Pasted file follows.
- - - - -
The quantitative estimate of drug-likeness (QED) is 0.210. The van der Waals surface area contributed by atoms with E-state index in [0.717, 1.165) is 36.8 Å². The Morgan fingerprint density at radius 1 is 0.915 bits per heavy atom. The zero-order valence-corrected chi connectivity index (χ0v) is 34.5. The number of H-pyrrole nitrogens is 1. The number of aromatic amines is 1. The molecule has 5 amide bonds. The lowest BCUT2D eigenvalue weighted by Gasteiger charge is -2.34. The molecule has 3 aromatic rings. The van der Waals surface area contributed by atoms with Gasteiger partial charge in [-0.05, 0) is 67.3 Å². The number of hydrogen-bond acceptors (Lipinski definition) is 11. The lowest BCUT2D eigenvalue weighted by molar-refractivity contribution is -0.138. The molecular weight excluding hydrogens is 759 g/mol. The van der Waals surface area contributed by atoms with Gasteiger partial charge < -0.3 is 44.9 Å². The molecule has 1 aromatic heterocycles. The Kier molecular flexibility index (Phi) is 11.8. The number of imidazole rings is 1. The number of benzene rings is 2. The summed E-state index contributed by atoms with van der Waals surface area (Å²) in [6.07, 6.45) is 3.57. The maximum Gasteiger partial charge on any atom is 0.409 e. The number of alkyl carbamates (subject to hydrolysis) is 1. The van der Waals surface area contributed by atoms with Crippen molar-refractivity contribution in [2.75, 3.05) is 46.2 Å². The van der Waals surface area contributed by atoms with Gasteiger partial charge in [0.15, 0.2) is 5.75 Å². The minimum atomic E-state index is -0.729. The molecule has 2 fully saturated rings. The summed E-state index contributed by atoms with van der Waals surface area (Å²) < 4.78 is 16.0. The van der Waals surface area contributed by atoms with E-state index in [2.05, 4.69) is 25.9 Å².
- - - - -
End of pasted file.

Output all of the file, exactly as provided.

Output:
The quantitative estimate of drug-likeness (QED) is 0.210. The van der Waals surface area contributed by atoms with E-state index in [0.717, 1.165) is 36.8 Å². The Morgan fingerprint density at radius 1 is 0.915 bits per heavy atom. The zero-order valence-corrected chi connectivity index (χ0v) is 34.5. The number of H-pyrrole nitrogens is 1. The number of aromatic amines is 1. The molecule has 5 amide bonds. The lowest BCUT2D eigenvalue weighted by Gasteiger charge is -2.34. The molecule has 3 aromatic rings. The van der Waals surface area contributed by atoms with Gasteiger partial charge in [-0.05, 0) is 67.3 Å². The number of hydrogen-bond acceptors (Lipinski definition) is 11. The lowest BCUT2D eigenvalue weighted by molar-refractivity contribution is -0.138. The molecular weight excluding hydrogens is 759 g/mol. The van der Waals surface area contributed by atoms with Gasteiger partial charge < -0.3 is 44.9 Å². The molecule has 1 aromatic heterocycles. The Kier molecular flexibility index (Phi) is 11.8. The number of imidazole rings is 1. The number of benzene rings is 2. The summed E-state index contributed by atoms with van der Waals surface area (Å²) in [6.07, 6.45) is 3.57. The maximum Gasteiger partial charge on any atom is 0.409 e. The number of alkyl carbamates (subject to hydrolysis) is 1. The van der Waals surface area contributed by atoms with Crippen molar-refractivity contribution in [2.75, 3.05) is 46.2 Å². The van der Waals surface area contributed by atoms with Gasteiger partial charge in [0.15, 0.2) is 5.75 Å². The minimum atomic E-state index is -0.729. The molecule has 2 fully saturated rings. The summed E-state index contributed by atoms with van der Waals surface area (Å²) < 4.78 is 16.0. The van der Waals surface area contributed by atoms with E-state index in [2.05, 4.69) is 25.9 Å².